Where any items are missing, the index should explain why. Where searches, leasehold or commonhold documents are missing, the seller needs to provide evidence that an agreement has been made to provide the documents as soon as practicable and within 28 days, except in exceptional circumstances. If this takes longer than 28 days, marketers will be expected to demonstrate that they have made all reasonable efforts and enquiries to obtain them.
What is an Energy Performance Certificate?
From 1st August 2007, each home will have to be inspected and an Energy Performance Certificate prepared, before a property is marketed for sale.
The Energy Performance Certificate is similar to the certificates now provided with domestic appliances such as refrigerators and washing machines.
Its purpose is to record how energy-efficient a property is as a building. The certificate will provide a rating of the property from A to G, where A is very efficient and G is very inefficient.
Two ratings are shown. The environmental impact rating is a measure of a home's impact on the environment in terms of carbon dioxide (C02) emissions - the higher the rating, the less impact it has on the environment. The energy-efficiency rating is a measure of a home's overall efficiency. The higher the rating, the more energy-efficient the home is, and the lower the fuel bills are likely to be. The average property in the UK is in bands D-E for both ratings
Each rating is based on the performance of the building itself and its services (such as heating and lighting), rather than the domestic appliances within it. This is known as an asset rating. The certificate also lists the potential rating of the building if all the cost-effective measures were installed.
The ratings will vary according to the age, location, size and condition of the building. The potential rating on the certificate will take these factors into account, and the suggested measures will be tailored so that they are realistic for the particular building.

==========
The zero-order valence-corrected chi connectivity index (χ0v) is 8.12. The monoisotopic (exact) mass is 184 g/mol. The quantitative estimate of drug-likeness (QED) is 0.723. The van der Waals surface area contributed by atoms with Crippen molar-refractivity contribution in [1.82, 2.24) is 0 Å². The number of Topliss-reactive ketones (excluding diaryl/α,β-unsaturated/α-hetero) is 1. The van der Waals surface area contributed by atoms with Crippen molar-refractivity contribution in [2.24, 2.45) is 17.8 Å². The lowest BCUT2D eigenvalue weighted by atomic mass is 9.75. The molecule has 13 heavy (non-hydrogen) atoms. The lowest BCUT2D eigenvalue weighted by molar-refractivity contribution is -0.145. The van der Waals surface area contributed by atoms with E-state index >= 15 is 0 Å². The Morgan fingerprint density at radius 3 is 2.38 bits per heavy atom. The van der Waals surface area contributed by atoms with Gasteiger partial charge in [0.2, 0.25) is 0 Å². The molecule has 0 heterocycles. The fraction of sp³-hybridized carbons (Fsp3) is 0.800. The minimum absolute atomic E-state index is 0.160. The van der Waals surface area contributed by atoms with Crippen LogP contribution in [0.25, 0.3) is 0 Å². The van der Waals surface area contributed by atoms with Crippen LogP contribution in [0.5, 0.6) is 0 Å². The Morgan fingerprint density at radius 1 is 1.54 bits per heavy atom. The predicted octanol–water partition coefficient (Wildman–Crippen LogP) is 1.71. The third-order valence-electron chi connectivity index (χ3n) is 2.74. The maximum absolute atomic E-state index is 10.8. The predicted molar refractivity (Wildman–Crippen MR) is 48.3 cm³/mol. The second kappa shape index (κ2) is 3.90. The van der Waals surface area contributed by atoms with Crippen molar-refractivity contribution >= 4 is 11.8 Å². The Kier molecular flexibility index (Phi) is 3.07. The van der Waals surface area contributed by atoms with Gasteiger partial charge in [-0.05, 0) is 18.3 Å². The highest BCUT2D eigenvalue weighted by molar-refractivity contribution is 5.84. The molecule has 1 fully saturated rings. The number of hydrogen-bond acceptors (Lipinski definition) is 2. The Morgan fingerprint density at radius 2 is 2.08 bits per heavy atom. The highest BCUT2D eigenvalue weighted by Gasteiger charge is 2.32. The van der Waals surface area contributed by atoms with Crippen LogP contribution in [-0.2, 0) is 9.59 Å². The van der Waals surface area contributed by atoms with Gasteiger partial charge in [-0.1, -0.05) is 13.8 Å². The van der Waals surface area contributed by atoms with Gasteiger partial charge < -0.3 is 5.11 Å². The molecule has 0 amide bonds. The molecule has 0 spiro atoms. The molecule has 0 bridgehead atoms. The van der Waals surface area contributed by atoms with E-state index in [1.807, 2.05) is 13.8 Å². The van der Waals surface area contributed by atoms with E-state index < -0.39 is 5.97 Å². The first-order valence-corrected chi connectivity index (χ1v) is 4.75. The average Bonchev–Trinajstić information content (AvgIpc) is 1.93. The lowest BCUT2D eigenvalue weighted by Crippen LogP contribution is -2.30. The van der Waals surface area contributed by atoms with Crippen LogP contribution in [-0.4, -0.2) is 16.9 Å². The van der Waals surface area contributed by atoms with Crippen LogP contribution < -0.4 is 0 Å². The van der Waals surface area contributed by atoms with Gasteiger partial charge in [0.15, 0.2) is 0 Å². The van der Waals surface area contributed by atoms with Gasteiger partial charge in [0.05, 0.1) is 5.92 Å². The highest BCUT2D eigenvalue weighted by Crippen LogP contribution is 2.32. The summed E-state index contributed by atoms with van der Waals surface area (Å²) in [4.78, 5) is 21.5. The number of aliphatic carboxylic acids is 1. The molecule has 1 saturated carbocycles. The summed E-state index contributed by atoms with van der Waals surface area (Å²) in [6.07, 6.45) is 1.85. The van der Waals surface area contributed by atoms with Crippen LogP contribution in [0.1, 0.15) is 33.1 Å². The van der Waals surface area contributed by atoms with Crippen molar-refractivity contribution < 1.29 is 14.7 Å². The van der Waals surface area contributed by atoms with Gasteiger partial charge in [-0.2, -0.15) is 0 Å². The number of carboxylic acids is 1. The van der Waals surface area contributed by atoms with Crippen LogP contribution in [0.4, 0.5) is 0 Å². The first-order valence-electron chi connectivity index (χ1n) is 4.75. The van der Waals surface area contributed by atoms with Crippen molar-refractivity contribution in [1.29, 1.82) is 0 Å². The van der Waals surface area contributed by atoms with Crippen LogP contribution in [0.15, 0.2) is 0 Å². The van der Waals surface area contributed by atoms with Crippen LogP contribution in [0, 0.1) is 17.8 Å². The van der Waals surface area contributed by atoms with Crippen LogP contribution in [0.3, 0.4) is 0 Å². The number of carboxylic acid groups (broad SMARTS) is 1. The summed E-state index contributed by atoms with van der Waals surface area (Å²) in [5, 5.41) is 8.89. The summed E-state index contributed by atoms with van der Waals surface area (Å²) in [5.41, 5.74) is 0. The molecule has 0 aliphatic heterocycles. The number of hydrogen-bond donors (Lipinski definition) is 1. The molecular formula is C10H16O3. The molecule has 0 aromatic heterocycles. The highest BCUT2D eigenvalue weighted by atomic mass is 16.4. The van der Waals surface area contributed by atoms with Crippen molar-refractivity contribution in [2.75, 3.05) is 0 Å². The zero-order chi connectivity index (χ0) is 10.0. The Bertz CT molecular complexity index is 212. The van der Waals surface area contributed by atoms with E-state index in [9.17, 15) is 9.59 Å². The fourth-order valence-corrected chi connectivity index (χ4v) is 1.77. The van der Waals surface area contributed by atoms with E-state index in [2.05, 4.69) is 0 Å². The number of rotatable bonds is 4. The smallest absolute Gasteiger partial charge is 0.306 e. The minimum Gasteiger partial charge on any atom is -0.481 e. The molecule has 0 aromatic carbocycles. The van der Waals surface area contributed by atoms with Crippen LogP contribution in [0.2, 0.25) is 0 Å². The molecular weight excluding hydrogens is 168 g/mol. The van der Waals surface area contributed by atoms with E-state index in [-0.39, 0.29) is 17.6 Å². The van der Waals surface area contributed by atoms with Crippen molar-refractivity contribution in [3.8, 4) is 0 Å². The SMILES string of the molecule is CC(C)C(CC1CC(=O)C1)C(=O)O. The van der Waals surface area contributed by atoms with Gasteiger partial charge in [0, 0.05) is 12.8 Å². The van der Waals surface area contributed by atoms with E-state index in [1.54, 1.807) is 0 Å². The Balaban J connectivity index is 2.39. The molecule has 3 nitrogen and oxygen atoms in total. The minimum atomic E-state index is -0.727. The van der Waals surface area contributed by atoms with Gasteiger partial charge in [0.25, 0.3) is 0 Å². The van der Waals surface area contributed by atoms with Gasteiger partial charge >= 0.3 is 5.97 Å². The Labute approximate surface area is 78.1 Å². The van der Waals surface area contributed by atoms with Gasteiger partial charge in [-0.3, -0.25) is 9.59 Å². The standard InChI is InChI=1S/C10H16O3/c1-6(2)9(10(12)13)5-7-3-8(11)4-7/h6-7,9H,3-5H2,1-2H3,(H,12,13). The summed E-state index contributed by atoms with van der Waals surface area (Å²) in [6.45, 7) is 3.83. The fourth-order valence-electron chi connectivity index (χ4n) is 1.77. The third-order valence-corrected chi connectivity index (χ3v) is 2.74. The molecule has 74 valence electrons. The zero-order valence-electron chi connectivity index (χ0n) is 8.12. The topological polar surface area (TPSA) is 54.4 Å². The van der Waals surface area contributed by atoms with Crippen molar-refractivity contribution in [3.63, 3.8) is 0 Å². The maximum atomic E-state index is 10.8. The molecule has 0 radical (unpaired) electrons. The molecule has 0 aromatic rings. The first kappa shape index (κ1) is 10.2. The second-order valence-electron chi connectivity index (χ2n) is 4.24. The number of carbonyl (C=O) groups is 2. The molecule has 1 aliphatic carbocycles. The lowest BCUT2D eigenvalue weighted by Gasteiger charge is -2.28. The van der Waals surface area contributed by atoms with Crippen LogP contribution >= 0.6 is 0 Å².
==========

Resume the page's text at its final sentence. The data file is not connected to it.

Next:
The Energy Performance Certificate lists cost-effective measures that homeowners can take to improve the energy efficiency of the building. This can mean lower energy bills for the occupiers, and could make homes more attractive to potential purchasers. The certificate will provide contact details for the Energy Savings Trust, who can help you find out whether you could be eligible for grants or discounts to help carry out these improvements to your home. It will also list simple ways that changes in behaviour can save you energy and money - without the need for any works.
What happens to Energy Performance Certificates once they're done?
All domestic Energy Performance Certificates are lodged in a central database. Energy Assessors (through their Accreditation Schemes) lodge them as they produce them, and each is given a unique reference number. Access to the database is restricted, so only those who have the unique reference number can access the certificate for a particular property.
Not all buildings are used in the same way, so energy ratings use "standard occupancy" assumptions, which might be different from the specific way you use your building. What different methods of calculation are used for homes and for other buildings?
All the methodologies used to produce Energy Performance Certificates consider factors such as the size, age, location of a building, and how it's heated, lit and insulated.
What is a Home Condition Report?
The home condition report is based on a 'level 2' inspection which gives a similar volume of detail to that provided in the RICS Homebuyer Survey and Valuation, known as the HSV. This is somewhere between a mortgage valuation type report known to the industry as a 'level 1' inspection and the more detailed Building Survey or ‘full structural survey’ known as a 'level 3'. Home Inspectors must work according to inspection and reporting requirements, which will be specified by the Government approved certification scheme and under the National Occupational Standards.
The report will be in a standard format with built-in flexibility to accommodate all sizes and types
of properties from the small studio flat, to the 'listed' country home.